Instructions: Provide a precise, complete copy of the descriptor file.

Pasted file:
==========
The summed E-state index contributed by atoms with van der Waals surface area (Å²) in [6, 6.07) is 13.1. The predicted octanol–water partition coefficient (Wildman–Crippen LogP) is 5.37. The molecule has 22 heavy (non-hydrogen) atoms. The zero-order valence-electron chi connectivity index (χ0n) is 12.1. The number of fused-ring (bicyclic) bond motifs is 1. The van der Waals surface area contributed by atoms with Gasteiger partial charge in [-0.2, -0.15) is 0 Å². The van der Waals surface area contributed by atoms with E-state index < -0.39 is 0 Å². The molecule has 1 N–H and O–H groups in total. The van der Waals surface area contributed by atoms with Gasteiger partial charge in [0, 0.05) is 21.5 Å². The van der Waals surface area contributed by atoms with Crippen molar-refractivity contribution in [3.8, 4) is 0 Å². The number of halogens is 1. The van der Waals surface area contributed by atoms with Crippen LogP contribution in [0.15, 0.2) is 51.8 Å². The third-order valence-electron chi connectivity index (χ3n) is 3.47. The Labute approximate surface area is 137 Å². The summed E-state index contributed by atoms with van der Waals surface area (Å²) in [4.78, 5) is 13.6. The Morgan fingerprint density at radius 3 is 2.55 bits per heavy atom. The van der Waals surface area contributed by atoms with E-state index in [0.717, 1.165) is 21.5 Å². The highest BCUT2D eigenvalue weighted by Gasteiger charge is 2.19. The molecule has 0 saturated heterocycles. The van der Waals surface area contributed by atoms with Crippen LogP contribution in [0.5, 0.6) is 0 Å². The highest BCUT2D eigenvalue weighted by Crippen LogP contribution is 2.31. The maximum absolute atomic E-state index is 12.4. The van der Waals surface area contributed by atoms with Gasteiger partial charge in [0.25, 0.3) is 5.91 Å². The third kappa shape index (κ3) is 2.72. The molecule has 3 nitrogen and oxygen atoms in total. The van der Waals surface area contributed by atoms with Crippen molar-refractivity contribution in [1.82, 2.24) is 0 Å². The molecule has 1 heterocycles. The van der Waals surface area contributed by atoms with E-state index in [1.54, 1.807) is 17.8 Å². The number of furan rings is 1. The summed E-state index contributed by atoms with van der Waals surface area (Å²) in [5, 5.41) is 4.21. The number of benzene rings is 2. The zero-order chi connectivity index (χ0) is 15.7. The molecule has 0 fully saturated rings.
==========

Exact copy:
The summed E-state index contributed by atoms with van der Waals surface area (Å²) in [6, 6.07) is 13.1. The predicted octanol–water partition coefficient (Wildman–Crippen LogP) is 5.37. The molecule has 22 heavy (non-hydrogen) atoms. The zero-order valence-electron chi connectivity index (χ0n) is 12.1. The number of fused-ring (bicyclic) bond motifs is 1. The van der Waals surface area contributed by atoms with Gasteiger partial charge in [-0.2, -0.15) is 0 Å². The van der Waals surface area contributed by atoms with E-state index < -0.39 is 0 Å². The molecule has 1 N–H and O–H groups in total. The van der Waals surface area contributed by atoms with Gasteiger partial charge in [0, 0.05) is 21.5 Å². The van der Waals surface area contributed by atoms with Crippen molar-refractivity contribution in [3.8, 4) is 0 Å². The number of halogens is 1. The van der Waals surface area contributed by atoms with Crippen LogP contribution in [0.15, 0.2) is 51.8 Å². The third-order valence-electron chi connectivity index (χ3n) is 3.47. The Labute approximate surface area is 137 Å². The summed E-state index contributed by atoms with van der Waals surface area (Å²) in [4.78, 5) is 13.6. The Morgan fingerprint density at radius 3 is 2.55 bits per heavy atom. The van der Waals surface area contributed by atoms with E-state index in [0.717, 1.165) is 21.5 Å². The highest BCUT2D eigenvalue weighted by Gasteiger charge is 2.19. The molecule has 0 saturated heterocycles. The van der Waals surface area contributed by atoms with Crippen LogP contribution in [0.5, 0.6) is 0 Å². The highest BCUT2D eigenvalue weighted by Crippen LogP contribution is 2.31. The maximum absolute atomic E-state index is 12.4. The van der Waals surface area contributed by atoms with Gasteiger partial charge in [0.25, 0.3) is 5.91 Å². The third kappa shape index (κ3) is 2.72. The molecule has 3 nitrogen and oxygen atoms in total. The van der Waals surface area contributed by atoms with Crippen molar-refractivity contribution in [1.82, 2.24) is 0 Å². The molecule has 1 heterocycles. The van der Waals surface area contributed by atoms with E-state index in [1.54, 1.807) is 17.8 Å². The number of furan rings is 1. The summed E-state index contributed by atoms with van der Waals surface area (Å²) in [5, 5.41) is 4.21. The number of benzene rings is 2. The zero-order chi connectivity index (χ0) is 15.7. The molecule has 0 fully saturated rings.